Tampa Bay Rays: First baseman
Most rumors regarding the Rays thus far this offseason have been about them trading away arbitration-eligible players in an attempt to cut payroll. That process appears to have started with them sending righty reliever Brad Boxberger to the D-backs on Thursday morning. The extent of their dealings remains to be seen, however, and no matter how deep the cuts, they are going to need a first baseman with both Logan Morrison and deadline addition Lucas Duda now free agents. That said, don't look for Tampa Bay to make a big splash. This year's class of free-agent first basemen is deep, and the Rays will likely settle for a one- or two-year deal for someone like Mark Reynolds, Mitch Moreland, Mike Napoli or Adam Lind.
Seattle Mariners: Starting pitcher
Mariners' general manager Jerry Dipoto continues to live up to his reputation as a busybody. In an otherwise slow-to-develop offseason, he has already added four outside players to his 40-man roster, most notably filling his vacancy at first base by trading for A's slugger Ryon Healy. Dipoto has also retained veteran righty Hisashi Iwakuma on a Minor League deal, entering him into a crowded competition for the back of the Mariners' 2018 rotation. However, while the Mariners have a lot arms to compete for those last couple of spots, there's not much cause for enthusiasm among that bunch. Meanwhile, Felix Hernandez is well into his decline, leaving James Paxton, a 29-year-old who has never thrown 140 innings in a Major League season, as the ace.
The rumor mill currently has the Mariners focused on outfield help, such as centerfielder Jon Jay or corner man Jay Bruce, and crossing their fingers for Shohei Ohtani, but they'd be better served by targeting the top of the domestic starting pitching market.
Texas Rangers: Pitching
The Rangers are thus far the only team to add a Major League starting pitcher this offseason, inking veteran righty Doug Fister to a one-year, $4 million deal with a club option for 2019. However, they have far more work to do to bolster a staff that allowed 5.04 runs per game in 2017, posted a 4.76 ERA in relief (the third-worst mark in the Majors), traded Yu Darvish at the non-waiver Deadline and is losing Andrew Cashner to free agency. With Cole Hamels heading into his age-34 season and in apparent decline, their already thin rotation lacks an ace, and A.J. Griffin and Nick Martinez are not satisfactory solutions for the fourth and fifth spots. Indeed, despite the Fister signing, the Rangers remain interested in free agents such as Jake Arrieta, Alex Cobb, Lance Lynn and Tyler Chatwood. However, it seems unlikely they can afford to re-sign Darvish, which is one reason that they traded him in the first place.
Miami Marlins: Pitching or prospects
It's no secret that the Marlins are looking to manage their payroll, starting with a trade of the defending National League MVP, Giancarlo Stanton. It's unfortunate, because the Marlins actually outscored the pennant-winning Dodgers during the 2017 regular season and could be contenders in 2018 if they invest in pitching rather than break up what was the fifth-best offense in the National League this year. And while the Marlins' depleted farm system could use an infusion of prospects, the more salary relief they get in a trade, the fewer (and lesser) prospects they'll receive, which will make a quick turnaround more difficult in Miami.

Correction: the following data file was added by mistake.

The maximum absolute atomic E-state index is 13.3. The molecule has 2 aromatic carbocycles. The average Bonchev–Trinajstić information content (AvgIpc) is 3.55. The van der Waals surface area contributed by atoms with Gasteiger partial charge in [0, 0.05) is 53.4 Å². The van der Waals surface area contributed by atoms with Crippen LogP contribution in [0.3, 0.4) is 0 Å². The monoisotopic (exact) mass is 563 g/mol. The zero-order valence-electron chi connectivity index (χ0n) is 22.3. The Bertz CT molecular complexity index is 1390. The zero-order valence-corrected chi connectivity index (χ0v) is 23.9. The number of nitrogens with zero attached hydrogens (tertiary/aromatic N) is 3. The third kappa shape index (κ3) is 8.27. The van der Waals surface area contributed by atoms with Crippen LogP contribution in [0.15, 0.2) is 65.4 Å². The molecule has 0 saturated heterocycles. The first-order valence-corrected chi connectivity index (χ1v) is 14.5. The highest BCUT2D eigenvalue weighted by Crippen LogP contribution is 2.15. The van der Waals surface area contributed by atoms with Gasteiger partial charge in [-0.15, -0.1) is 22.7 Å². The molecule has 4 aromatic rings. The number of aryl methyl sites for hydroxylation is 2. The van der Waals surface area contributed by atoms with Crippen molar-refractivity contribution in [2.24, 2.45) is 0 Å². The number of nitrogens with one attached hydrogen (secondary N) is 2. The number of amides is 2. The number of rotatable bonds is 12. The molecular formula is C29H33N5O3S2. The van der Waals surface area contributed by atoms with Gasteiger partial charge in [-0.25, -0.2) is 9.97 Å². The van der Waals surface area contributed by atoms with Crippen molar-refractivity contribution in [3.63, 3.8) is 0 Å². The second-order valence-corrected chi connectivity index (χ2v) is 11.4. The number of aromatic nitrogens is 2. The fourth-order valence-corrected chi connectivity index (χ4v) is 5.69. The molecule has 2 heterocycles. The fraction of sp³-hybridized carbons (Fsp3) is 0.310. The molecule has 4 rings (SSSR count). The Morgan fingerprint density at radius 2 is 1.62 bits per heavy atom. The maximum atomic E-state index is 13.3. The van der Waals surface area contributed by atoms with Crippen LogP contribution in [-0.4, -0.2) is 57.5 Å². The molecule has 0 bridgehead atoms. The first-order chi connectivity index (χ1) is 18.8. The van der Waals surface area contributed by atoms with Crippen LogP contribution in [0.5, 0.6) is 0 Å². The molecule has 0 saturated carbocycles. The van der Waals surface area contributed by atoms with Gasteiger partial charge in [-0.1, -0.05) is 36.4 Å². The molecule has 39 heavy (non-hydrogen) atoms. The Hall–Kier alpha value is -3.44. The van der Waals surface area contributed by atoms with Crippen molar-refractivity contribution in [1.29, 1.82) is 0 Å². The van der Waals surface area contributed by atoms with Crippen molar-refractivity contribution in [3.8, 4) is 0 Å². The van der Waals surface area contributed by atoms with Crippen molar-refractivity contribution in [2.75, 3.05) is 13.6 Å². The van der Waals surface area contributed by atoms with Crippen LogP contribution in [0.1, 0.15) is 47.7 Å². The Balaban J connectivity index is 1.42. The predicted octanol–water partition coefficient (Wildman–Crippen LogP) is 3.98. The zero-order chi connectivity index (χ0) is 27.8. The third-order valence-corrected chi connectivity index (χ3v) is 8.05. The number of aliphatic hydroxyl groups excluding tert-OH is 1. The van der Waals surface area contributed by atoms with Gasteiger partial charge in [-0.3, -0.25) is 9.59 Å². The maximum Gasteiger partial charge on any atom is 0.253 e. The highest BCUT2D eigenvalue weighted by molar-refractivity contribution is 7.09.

Toronto Blue Jays: Middle infielder
After consecutive playoff berths in 2015 and '16, their first since the early '90s, the Blue Jays shed 13 wins in 2017 as injuries tore through their roster and franchise icon Jose Bautista's production collapsed. Toronto could rebound in the coming season with better health, a little luck and a strong sophomore season from Deadline addition and potential Bautista replacement Teoscar Hernandez. What the Blue Jays can't do, however, is continue to expect middle infielders Devon Travis and Troy Tulowitzki to contribute full seasons. What they need most is high-end backup in the middle infield, a utility man who can start at second base or shortstop for a month or more and keep that position comfortably above replacement level. Free agent Edwardo Nuñez is the obvious option, though he's not a great fielder and his legs may not hold up on the Rogers Centre turf. General manager Ross Atkins has confirmed that such a player is a top priority for the team.
Pittsburgh Pirates: Relief pitching
After three straight Wild Card berths from 2013-15, the Pirates have had two straight losing seasons. However, as with the Blue Jays, there's some reason for optimism given some of the Pirates' bad breaks this past season. Chief among those were Starling Marte's 81-game performance-enhancing drug suspension and Gregory Polanco's chronic hamstring issues and struggles at the plate. Simply getting those two to return to form would do a great deal to improve the Pirates' outlook in 2018. Further maturation from first baseman Josh Bell and starting pitchers Jameson Taillon and Tyler Glasnow would also be welcome. Absent improvements from at least four of those five, the Pirates likely won't be contenders. However, if those in-house corrections do occur, the best thing the Pirates can do to strengthen the team around them is to stock their bullpen, which shed impending free agents Tony Watson and Juan Nicasio down the stretch.
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Cliff Corcoran is a Sports on Earth contributor and a regular guest analyst on MLB Network. An editor or contributor to 13 books about baseball, including seven Baseball Prospectus annuals, he spent the last 10 seasons covering baseball for SI.com and has also written for USA Today and SB Nation, among others.